John Prendergast, Co-Founder of the ENOUGH Campaign, will address the House Foreign Affairs Committee today as it commemorates the 200th anniversary of the abolition of the slave trade and discusses the current crisis in Darfur.
ENOUGH is a joint initiative of the International Crisis Group and the Center for American Progress determined to help bring an end to the crimes against humanity being perpetrated in Darfur, northern Uganda, and eastern Congo, and to prevent future mass atrocities wherever they may occur.
Read the testimony here:
Yesterday morning, the auditorium at the Holocaust Museum was tense with anticipation. President Bush was there to make what was to be a major announcement on U.S. policy towards Darfur. Holocaust survivor Elie Wiesel was invited to be with him, underscoring the gravity of the event. And the administration has been leaking for months its threatened “Plan B” policy.
Had the refugees and displaced Darfurians in Mia Farrow’s photographs been sitting in the audience yesterday, their disappointment would have been crushing. Instead of finally announcing what every activist and member of Congress has been demanding for the last three years—measures that would punish the regime for its orchestration of what the Bush administration repeatedly calls genocide—President Bush instead issued another set of dramatic warnings, another threat without a specific deadline for action.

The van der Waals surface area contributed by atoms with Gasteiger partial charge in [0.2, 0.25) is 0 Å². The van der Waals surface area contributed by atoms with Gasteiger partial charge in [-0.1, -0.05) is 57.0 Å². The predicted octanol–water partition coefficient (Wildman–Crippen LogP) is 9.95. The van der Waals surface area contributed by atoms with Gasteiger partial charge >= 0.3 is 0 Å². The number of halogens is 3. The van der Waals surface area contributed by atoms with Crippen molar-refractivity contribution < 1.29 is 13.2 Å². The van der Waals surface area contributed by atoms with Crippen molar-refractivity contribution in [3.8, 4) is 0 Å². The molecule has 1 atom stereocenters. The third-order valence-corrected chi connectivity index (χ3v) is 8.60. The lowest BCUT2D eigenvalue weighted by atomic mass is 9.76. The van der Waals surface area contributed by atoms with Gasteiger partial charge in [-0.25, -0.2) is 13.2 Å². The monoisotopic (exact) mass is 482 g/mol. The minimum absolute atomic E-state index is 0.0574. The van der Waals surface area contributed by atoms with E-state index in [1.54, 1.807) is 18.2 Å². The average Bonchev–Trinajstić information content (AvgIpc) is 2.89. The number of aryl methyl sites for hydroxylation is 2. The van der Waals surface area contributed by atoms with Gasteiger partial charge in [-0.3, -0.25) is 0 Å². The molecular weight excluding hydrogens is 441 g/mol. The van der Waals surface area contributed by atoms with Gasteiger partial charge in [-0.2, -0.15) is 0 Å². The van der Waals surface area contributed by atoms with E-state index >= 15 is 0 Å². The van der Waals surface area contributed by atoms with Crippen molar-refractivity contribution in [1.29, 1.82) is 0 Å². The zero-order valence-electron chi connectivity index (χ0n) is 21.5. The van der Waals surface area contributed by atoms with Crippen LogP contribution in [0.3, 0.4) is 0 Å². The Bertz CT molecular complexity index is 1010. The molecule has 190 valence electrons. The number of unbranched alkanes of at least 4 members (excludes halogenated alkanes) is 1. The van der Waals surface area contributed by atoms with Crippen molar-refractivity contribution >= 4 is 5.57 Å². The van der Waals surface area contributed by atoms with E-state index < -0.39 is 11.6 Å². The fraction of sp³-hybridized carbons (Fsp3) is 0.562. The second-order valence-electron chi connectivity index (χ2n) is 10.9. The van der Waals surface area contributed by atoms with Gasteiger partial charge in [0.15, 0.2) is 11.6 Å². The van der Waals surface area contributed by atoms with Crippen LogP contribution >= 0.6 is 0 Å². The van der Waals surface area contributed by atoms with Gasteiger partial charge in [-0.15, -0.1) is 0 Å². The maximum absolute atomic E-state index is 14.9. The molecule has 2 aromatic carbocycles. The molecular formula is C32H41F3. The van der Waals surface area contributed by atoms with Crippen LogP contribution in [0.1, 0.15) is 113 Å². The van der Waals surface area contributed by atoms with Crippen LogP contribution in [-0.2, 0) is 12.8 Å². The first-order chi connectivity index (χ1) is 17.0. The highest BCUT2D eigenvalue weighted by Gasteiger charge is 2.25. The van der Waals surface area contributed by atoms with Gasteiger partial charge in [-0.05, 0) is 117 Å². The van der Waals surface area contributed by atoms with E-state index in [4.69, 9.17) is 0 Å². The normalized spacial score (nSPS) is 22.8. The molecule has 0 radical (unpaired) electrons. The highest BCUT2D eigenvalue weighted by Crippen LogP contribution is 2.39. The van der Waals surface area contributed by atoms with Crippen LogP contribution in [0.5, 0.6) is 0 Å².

Barking without biting is the diplomatic equivalent of giving comfort to the enemy. In this case, though, it may be even worse. Each time the administration has issued an empty threat over the past three years and then not enforced it, the Khartoum regime has been emboldened to escalate its destruction and obstruction in Darfur. If there is a Guinness Book of World Records entry for the most threats issued with no follow up, Darfur is likely setting a new standard.
After living in, studying in, or working in Sudan for the last 22 years, and having negotiated directly with Sudan’s leadership during the Clinton administration, I can tell you that the regime no longer takes our speeches and our threats seriously, and will continue to flout international will until there are specific and escalating costs to their actions.
I do not tell that to you on a whimsical hope that it might be true. In these matters, I would much prefer to rely on empirical evidence. The preponderance of evidence shows that during the 18 years of its military rule, the regime in Khartoum has only responded to focused international and regional pressure. Three times the regime has reversed its position on a major policy issue, and each of those three times the change resulted from intensive diplomacy backed by serious pressure—two ingredients sadly and shockingly missing from the response to Darfur today, despite the stirring speeches. The three cases are the regime’s support for international terrorist organizations during the early to mid 1990s; its support for slave-raiding militias in southwestern Sudan throughout the 1990s; and its prosecution of a war in southern Sudan that took two million Sudanese lives.
I place the evidence of policy change in these three cases in an appendix to this testimony, and ask that it and the entire statement be placed in the record. Once the recent policy history is reviewed and the real lessons learned from the 18 deadly years this regime has been in power, the answers become clear and obvious. Continuing to ignore or defy these historical precedents may condemn hundreds of thousands of Darfurians to death.
For more information on the ENOUGH project’s policy solutions for Darfur, see:
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